I’m not a very sentimental person. At least that’s what Dairy Man tells me.
I hate clutter. I want everything to be organized. I spend my evenings rearranging drawers and closets. I get far too excited about bins and chalkboard labels.
I don’t save birthday cards. Almost all of the kids’ art projects from daycare go straight in the trash after bedtime. I ruthlessly purge my clothes at least twice a year (those old t-shirts from high school musicals are long gone). I will ALWAYS say no to free furniture or old china. Anything that isn’t nailed down in our house can end up in the “donate” pile.
My mom is the same way. It’s not that we’re cold or heartless, we just don’t need to be surrounded by a lot of unnecessary STUFF to hold on to our memories. When I was a college junior (living in a rental house with four other girls), my mom showed up one day with boxes of my old stuffed animals, Barbies, and even prom dresses and said, “I need to clean out my storage room. These are yours now.” Not having an abundance of space to hoard nostalgia, I kept a few of the toys and donated everything else. Circle of life.
Dairy Man, on the other hand, has what I affectionately refer to as a “farmer mentality.” He’s inclined to hang on to everything (old tractor wheels, extra bike parts, broken shoes) on the off chance it can be used, fixed, or jerry-rigged with duct tape and a prayer someday.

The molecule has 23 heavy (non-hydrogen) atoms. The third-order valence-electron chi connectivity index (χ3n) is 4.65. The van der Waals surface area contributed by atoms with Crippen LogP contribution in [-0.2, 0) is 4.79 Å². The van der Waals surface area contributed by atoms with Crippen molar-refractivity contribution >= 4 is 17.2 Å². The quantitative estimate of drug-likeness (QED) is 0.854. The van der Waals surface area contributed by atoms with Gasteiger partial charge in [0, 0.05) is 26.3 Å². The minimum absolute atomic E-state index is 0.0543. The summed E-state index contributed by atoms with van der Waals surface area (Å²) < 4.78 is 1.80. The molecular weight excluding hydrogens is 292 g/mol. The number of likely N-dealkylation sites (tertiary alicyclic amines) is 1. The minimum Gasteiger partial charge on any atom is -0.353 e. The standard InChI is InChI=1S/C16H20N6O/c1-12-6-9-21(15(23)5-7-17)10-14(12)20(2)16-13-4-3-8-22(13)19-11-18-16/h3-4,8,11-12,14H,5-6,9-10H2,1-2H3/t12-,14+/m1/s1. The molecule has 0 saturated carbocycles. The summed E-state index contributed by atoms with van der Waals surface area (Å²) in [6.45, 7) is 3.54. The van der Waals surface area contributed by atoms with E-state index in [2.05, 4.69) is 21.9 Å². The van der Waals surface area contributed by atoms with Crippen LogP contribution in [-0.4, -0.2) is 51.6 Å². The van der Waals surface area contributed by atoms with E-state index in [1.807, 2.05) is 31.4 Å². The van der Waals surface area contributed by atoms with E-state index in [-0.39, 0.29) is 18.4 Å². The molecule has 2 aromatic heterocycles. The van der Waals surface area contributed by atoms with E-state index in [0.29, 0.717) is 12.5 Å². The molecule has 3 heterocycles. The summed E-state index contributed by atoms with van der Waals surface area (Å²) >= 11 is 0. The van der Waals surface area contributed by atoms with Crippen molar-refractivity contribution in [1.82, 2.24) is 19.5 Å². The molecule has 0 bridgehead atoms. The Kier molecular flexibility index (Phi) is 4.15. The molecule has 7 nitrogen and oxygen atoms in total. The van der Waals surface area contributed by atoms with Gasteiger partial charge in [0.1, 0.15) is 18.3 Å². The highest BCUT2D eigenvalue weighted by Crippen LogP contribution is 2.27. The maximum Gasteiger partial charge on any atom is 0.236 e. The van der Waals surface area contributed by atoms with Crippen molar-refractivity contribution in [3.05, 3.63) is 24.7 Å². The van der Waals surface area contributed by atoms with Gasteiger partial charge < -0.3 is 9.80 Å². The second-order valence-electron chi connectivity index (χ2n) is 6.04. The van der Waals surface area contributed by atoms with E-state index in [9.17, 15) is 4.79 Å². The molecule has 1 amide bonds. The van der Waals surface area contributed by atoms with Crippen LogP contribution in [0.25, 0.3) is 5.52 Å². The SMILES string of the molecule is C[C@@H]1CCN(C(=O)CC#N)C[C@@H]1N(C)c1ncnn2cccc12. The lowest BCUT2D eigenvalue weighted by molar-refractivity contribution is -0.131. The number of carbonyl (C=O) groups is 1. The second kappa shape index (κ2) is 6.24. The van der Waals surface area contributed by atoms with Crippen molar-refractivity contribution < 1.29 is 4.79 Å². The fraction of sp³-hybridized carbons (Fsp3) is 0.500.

But I DO get sentimental about family. That’s why we made an exception to my “no old stuff” policy for The Camp.
My grandpa built this little hut 40 years ago for my uncle.
Almost 28 years later, it traveled from Jenison to Holland and found a new home in my parents’ backyard. My dad added windows, a door, bunk beds, and a deck. My siblings and I spent years making memories within its four walls.
Last weekend, the camp made yet another journey. It was loaded onto a giant hay trailer (because farmers have access to the best toys) and found its way to our backyard.
It’s been at least a decade since anyone has played inside. It needs paint, shingles, a new door, and a whole lot of love. I have dreams of white walls and a wraparound deck and a yellow slide. I’ve lost at least a week of my life to “playhouse ideas” on Pinterest and Dairy Man started glazing over when I mentioned a chalkboard wall, string lights, and kid-sized ghost chairs.
We could have just built a modern new playhouse, but there’s something beautiful about this. A family legacy on four stilts. A chance to take something that’s a little worn, a little decrepit, and make it new again.
Because some things are worth saving.
Not a bad reminder for a ruthless minimalist like me.